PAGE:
Problematic Thinking on China from the State Department’s Head of Policy Planning


At a recent event hosted by the Washington think tank New America, former Director of Policy Planning Dr. Anne-Marie Slaughter hosted a conversation with her currently serving successor, Dr. Kiron Skinner, to get a first-hand explanation of the Trump administration’s approach to foreign policy. Skinner’s remarks included several concerning elements — both in how she described the Trump administration’s foreign policy broadly (which was well-covered by Masha Gessen of the New Yorker) and specifically in her description of U.S. competition with China (edited for clarity):

[Competition with China] is different as an adversarial dyad than in the 20th century with the Soviet Union in the sense that … when we think about the Soviet Union and that competition, in a way it was a fight within the Western family. Karl Marx was a German Jew who developed a philosophy that was within the larger body of political thought … that has some tenants even within classical liberalism. … You could look at the Soviet Union — part West, part East — but it had some openings there that got us the Helsinki Final Act of 1975 which was a really important Western concept that opened the door to undermine the Soviet Union — a totalitarian state — on human rights principles. That’s not really possible with China. This is a fight with a really different civilization and a different ideology, and the United States hasn’t had that before. Nor has it had an economic competitor the way that we have. The Soviet Union was a country with nuclear weapons, a huge Red Army, but a backwards economy. … In China we have an economic competitor, we have an ideological competitor, one that really does seek a kind of global reach that many of us didn’t expect a couple of decades ago. And I think it’s also really striking that it’s the first time that we’ll have a great power competitor that is not Caucasian.

Skinner seems to be arguing that China is different from Russia, with different philosophical and historical roots, that China is competing with the United States in different ways than did the Soviet Union, and that the U.S. approach to its competition with China must therefore be different from its strategy during the Cold War. At their foundation, all of these points are undoubtedly accurate. But they are not terribly new or profound, and from that basic foundation she goes on to sketch out aspects of a China strategy that are deeply problematic.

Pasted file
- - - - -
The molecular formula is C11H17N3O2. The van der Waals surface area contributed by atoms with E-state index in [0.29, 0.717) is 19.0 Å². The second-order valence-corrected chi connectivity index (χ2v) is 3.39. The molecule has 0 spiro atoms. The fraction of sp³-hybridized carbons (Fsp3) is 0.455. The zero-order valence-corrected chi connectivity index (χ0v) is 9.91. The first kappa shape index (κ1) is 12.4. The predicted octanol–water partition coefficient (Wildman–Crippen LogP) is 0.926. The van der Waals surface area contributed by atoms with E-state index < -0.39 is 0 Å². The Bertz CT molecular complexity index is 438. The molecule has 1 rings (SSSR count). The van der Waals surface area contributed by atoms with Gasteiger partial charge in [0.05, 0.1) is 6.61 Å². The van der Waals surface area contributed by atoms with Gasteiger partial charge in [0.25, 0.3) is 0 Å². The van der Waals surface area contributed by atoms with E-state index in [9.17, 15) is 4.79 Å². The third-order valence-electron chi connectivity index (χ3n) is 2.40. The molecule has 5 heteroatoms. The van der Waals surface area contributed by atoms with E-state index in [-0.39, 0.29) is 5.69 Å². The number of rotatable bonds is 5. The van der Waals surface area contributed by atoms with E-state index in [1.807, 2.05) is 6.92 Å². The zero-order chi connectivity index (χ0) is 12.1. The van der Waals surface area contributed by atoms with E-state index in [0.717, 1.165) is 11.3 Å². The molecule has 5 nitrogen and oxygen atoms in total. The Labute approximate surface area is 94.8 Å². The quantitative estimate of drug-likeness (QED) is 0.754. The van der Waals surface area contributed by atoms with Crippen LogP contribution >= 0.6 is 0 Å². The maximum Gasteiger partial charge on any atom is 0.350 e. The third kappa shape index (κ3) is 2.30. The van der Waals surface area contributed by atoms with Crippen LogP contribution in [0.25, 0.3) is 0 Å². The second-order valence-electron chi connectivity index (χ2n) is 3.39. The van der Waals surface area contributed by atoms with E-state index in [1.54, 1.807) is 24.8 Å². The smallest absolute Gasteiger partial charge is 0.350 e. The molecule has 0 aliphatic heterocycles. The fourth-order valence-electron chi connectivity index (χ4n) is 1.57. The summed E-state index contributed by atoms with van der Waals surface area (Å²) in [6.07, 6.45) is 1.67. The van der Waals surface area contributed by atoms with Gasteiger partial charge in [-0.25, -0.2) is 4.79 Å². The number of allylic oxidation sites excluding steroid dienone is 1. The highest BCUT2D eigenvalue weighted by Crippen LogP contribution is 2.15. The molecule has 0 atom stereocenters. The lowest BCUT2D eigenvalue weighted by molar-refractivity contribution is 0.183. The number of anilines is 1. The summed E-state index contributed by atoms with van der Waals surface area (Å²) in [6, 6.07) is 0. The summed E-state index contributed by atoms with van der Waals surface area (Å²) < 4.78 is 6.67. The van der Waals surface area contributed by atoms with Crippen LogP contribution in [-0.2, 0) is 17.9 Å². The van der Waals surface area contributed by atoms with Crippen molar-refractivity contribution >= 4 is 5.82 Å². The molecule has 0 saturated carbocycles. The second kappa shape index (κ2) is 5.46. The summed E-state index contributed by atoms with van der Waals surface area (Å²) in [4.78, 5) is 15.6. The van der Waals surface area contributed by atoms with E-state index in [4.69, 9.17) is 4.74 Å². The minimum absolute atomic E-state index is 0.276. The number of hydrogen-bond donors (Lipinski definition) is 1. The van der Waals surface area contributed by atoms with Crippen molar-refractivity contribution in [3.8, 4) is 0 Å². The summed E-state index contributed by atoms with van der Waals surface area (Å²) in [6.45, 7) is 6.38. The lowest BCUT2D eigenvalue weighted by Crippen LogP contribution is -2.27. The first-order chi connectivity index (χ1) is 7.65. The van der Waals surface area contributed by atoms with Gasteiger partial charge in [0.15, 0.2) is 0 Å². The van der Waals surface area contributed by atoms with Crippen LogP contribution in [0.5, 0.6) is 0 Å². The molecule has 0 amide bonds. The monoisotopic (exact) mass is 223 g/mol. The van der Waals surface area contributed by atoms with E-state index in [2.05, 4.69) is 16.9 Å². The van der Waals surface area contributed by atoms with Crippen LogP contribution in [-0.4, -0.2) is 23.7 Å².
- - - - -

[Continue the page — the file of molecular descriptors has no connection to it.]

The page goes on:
Skinner argues that all of the differences between China and the Soviet Union that she described “are a bit perplexing for the American foreign policy establishment.” This is not even remotely true. American diplomats have operated within China since the establishment of official relations with Beijing in 1979. There is a large and robust community of scholars across the United States with deep expertise on China and U.S.-China relations. And the Department of Defense has been publishing annual reports on China’s military since 2002. As a former official with experience in both the Defense Department and the U.S. intelligence community, I can attest to the tremendous expertise on China that is resident within the executive and legislative branches of government. China may be new to Skinner (her expertise is in the Cold War and in the domestic forces that influence the formulation of foreign policy), but it is not new to the U.S. foreign policy establishment.



Some observers have focused on Skinner’s remark that the U.S. competition with China will be “the first time that we’ll have a great power competitor that is not Caucasian.” Unlike other observers, however, I don’t believe this reflects a racial animus or orientation from Skinner. She later in the discussion with Slaughter clarified that she was commenting on the homogeneity of the U.S. foreign policy establishment. But her comments were also part of her broader, and deeply problematic, argument that China exists outside of the Western philosophical tradition, and therefore old strategies of foreign policy statecraft — like promoting human rights — will not be effective. This argument is poorly considered for several reasons.